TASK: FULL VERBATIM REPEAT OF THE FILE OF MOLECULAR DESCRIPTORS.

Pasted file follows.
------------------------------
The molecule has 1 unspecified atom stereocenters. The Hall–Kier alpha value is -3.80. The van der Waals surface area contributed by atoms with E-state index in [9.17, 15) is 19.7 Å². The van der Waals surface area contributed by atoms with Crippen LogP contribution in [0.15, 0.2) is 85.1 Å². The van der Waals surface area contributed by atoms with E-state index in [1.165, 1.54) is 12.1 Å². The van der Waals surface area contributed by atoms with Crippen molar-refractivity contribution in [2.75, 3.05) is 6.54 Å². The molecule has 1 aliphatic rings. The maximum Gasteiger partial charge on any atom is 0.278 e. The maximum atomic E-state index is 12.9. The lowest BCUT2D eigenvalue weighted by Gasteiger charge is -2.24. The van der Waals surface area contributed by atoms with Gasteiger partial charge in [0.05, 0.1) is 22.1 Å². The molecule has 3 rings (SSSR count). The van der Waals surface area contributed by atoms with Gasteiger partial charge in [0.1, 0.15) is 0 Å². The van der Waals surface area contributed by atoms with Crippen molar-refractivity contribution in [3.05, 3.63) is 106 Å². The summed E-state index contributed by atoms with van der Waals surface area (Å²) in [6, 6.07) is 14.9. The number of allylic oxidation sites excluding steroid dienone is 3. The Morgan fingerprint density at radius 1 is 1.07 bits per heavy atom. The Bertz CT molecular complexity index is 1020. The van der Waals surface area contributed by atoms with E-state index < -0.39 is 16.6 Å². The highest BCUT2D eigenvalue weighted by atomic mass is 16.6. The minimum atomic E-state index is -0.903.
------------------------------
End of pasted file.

The molecule has 1 unspecified atom stereocenters. The Hall–Kier alpha value is -3.80. The van der Waals surface area contributed by atoms with E-state index in [9.17, 15) is 19.7 Å². The van der Waals surface area contributed by atoms with Crippen LogP contribution in [0.15, 0.2) is 85.1 Å². The van der Waals surface area contributed by atoms with E-state index in [1.165, 1.54) is 12.1 Å². The van der Waals surface area contributed by atoms with Crippen molar-refractivity contribution in [2.75, 3.05) is 6.54 Å². The molecule has 1 aliphatic rings. The maximum Gasteiger partial charge on any atom is 0.278 e. The maximum atomic E-state index is 12.9. The lowest BCUT2D eigenvalue weighted by Gasteiger charge is -2.24. The van der Waals surface area contributed by atoms with Gasteiger partial charge in [0.05, 0.1) is 22.1 Å². The molecule has 3 rings (SSSR count). The van der Waals surface area contributed by atoms with Gasteiger partial charge in [0.1, 0.15) is 0 Å². The van der Waals surface area contributed by atoms with Crippen molar-refractivity contribution in [3.05, 3.63) is 106 Å². The summed E-state index contributed by atoms with van der Waals surface area (Å²) in [6, 6.07) is 14.9. The number of allylic oxidation sites excluding steroid dienone is 3. The Morgan fingerprint density at radius 1 is 1.07 bits per heavy atom. The Bertz CT molecular complexity index is 1020. The van der Waals surface area contributed by atoms with E-state index < -0.39 is 16.6 Å². The highest BCUT2D eigenvalue weighted by atomic mass is 16.6. The minimum atomic E-state index is -0.903.